Code for sales formCode for purchase form
VAT at FRS % to Box 1 
Net Sale to Box 6
VAT at 20% to Box 4 
Net Purchase to Box 7

The reduced rate may only apply to some goods and services in certain circumstances, depending on who the customer is. This reduced VAT rate applies to things like:

  • Children’s car seats and boosters
  • Insulation
  • Anti-smoking aids 

Check the HMRC guidance to understand when this rate can be used.

Code for sales formCode for purchase form
VAT at FRS % to Box 1 
Net Sale to Box 6
VAT at 5% to Box 4 
Net Purchase to Box 7

Goods and services that are categorised as 0% or zero-rated VAT are still taxable, but the VAT rate is charged at 0%. Sometimes the reduced rate only applies in certain circumstances, or it may depend on who the customer is. 

You can expect zero percent VAT on: 

  • Children’s clothes and footwear
  • Brochure and leaflet printing
  • Advertising services for charities 

Check the HMRC guidance to understand when this rate can be used.

Code for sales formCode for purchase form
VAT at FRS % to Box 1 
Net Sale to Box 6
VAT at 0% to Box 4 
Net Purchase to Box 7

Goods and services that are VAT exempt aren’t taxable. This means that no VAT can be charged on them. These typically include:

  • Insurance 
  • Medical health treatments 
  • Sponsored charity events
  • Educational courses and training

Special rules apply for businesses that are exempt or partly exempt. Check the HMRC guidance to understand when this rate can be used.

Code for sales formCode for purchase form
VAT at FRS % to Box 1
Net Sale to Box 6
Net Purchase to Box 7

This rate is used for goods and services bought in another EU country but are classed at the standard rate in the UK. Check the HMRC guidance to understand when this rate can be used.

Code for sales formCode for purchase form
Not applicable+/- VAT at 20% to Box 4
+/- Net Purchase to Box 6

This rate is used for mobile phones and computer chips purchased in the UK. Check the HMRC guidance to understand when this rate can be used.

Code for sales formCode for purchase form
Not applicable+/- VAT at 20% to Box 1 and 4
+/- Net Purchase to Box 7 and 9

No VAT is charged on goods or services that are exempt from VAT or are outside the scope of the UK VAT system. These transactions will not appear on your VAT returns. 

No VAT applies in the following situations:

  • Anything you sell or supply when you’re not registered for VAT/or don’t need to be registered for VAT
  • Goods or services bought or sold outside of the EU
  • Goods or services bought or sold for personal use
  • Goods or services bought or sold but not as part of your business 
  • Statutory fees and services, like MOT testing 
  • Transport tolls for bridges, tunnels and roads
  • Welfare services provided by charities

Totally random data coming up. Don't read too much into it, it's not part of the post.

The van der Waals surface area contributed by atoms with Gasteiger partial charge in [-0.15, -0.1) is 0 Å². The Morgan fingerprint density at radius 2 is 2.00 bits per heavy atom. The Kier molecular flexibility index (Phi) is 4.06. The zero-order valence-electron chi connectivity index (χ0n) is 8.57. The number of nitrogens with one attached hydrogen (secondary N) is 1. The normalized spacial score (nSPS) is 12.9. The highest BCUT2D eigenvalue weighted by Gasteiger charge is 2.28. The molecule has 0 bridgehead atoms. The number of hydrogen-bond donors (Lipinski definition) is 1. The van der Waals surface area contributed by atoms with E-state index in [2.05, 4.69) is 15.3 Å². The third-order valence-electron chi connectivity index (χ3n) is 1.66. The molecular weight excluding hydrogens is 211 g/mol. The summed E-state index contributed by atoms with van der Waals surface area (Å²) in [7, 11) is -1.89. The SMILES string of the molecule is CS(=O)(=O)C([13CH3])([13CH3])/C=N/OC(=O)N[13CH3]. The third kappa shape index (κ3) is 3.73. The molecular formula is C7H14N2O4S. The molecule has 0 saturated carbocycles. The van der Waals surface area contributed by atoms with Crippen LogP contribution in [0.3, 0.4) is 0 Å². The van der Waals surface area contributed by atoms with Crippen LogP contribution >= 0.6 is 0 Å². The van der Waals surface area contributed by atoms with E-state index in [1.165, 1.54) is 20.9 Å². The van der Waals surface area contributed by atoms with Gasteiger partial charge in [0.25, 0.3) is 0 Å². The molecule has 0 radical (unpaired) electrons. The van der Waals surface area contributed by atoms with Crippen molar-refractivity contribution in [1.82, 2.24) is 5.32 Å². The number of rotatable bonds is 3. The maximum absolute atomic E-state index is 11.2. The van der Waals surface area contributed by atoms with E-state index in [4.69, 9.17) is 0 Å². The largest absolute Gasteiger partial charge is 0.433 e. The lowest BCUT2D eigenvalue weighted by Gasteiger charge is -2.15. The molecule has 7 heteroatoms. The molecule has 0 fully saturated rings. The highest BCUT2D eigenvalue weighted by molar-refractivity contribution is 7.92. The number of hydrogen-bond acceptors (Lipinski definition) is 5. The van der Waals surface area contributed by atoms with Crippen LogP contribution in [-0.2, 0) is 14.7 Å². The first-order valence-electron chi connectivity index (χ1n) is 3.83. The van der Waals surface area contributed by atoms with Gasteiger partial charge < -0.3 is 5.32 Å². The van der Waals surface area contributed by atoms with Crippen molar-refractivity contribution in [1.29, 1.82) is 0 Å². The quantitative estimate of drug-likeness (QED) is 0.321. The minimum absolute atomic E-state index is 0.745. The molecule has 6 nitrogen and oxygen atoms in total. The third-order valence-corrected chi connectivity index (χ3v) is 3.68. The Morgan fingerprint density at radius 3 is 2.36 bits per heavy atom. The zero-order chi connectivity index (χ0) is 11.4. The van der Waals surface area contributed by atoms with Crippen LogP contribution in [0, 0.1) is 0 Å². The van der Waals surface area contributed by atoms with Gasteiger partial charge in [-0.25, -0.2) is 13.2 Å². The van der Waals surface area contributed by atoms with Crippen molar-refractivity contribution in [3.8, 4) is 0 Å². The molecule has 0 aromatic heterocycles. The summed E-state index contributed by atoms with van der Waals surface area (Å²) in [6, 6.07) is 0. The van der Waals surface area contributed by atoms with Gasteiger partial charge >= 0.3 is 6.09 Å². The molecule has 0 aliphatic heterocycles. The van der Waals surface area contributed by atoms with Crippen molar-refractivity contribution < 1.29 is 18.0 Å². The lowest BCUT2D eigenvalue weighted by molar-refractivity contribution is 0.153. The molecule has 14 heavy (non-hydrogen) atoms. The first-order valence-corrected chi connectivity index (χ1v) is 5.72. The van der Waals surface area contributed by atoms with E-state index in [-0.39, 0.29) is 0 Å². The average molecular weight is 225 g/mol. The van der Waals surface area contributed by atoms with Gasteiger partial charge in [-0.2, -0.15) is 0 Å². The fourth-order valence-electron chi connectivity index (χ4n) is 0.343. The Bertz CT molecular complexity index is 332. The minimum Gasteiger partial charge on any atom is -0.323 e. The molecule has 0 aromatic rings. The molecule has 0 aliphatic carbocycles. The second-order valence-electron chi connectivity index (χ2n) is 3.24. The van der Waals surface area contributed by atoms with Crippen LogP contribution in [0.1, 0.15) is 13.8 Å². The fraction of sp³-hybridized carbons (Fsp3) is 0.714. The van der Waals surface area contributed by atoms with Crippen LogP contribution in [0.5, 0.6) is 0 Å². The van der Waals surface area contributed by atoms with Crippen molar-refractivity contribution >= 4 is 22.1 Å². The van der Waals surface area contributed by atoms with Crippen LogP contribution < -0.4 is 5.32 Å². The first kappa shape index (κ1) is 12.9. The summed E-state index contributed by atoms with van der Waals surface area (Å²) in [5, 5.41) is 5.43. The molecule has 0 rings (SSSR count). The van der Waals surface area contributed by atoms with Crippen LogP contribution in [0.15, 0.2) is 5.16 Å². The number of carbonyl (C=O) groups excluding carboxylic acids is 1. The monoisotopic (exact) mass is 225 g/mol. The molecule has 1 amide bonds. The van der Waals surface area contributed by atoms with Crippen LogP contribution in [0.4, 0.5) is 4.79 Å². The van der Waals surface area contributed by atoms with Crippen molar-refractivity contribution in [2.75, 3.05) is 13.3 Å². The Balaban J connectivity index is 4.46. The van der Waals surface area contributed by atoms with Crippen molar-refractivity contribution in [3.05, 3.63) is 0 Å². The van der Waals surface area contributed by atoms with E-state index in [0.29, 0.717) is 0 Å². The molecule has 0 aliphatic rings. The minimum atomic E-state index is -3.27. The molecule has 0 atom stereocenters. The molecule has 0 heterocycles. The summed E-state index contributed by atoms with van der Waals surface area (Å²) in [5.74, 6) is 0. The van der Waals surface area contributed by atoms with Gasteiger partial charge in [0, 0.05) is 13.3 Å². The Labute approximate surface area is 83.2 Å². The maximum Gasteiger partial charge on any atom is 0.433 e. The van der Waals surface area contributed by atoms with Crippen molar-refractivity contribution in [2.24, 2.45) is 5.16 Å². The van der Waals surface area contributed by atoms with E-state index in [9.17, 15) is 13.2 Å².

• Charity donations

Check the HMRC guidance to understand when this rate can be used.

Code for sales formCode for purchase form
Not applicableNot applicable

European Commission (EC) VAT codes

If your business is VAT-registered and you buy goods or services from another VAT-registered business in another EC Member State, you shouldn’t be charged VAT, as long as you give the supplier your VAT registration number. 

The supplier will be responsible for using the reverse charge method to render the charge nil. The buyer is then responsible for recording the VAT transaction for that particular good or service. This way, it eliminates the need for merchants to register in the country where the supply is made.

Suppose you are the supplier and you are shipping goods to customers in an EC Member State, you shouldn’t charge VAT if they provide you with a valid VAT registration number. As their supplier, you need to use the reverse charge method to make the VAT nil. 

Make sure you include the words ‘reverse charge’ on the invoice to fulfill the legal requirement. Here are some examples from HMRC:

  • Reverse charge: VAT Act 1994 Section 55A applies
  • Reverse charge: S55A VATA 94 applies
  • Reverse charge: Customer to pay the VAT to HMRC

If you didn’t receive a valid VAT number, use the correct VAT rate. For transactions that qualify, use one of the following EC VAT rates.

For business to business transactions, the customer must pay any VAT using the reverse charge mechanism. The customer must act as though they are both the supplier and recipient of goods.

Code for sales formCode for purchase form
Not applicable+/- VAT at 20% to Box 2 
+/- Net Purchase to Box 7 and 9

Used for the Intra EU business to business sale of goods. If the EU customer is not VAT-registered, charge them the appropriate UK VAT rate.

Code for sales formCode for purchase form
VAT at FRS % from Box 6 to Box 1
Net Sale to Box 6 and 8
Purchase to Box 9 
Doesn’t affect FRS gain/loss

In business to business transactions, the customer must use the reverse charge mechanism to account for any VAT due. The customer must act as though they are both the supplier and recipient of services.

Code for sales formCode for purchase form
Not applicableDoes not affect any boxes

Used for the Intra EU business to business sale of services. Charge the applicable UK VAT rate if the customer is not VAT-registered. 

It’s critical to note the location of supply on services:

  • For business to business, the place of supply is the location of the customer (receiver of services)
  • For business to consumer, the place of supply is the location where the provider (business) is based
Code for sales formCode for purchase form
Not applicableStandard VAT to Box 1 and 4 
Net to Box 6 and 7

Used for B2B transactions for the sale and purchase of mobile phones and computer chips within the EU.

Code for sales formCode for purchase form
Net Sale to Box 1 (FRS amount on Sales)
Gross to Box 6
Not applicable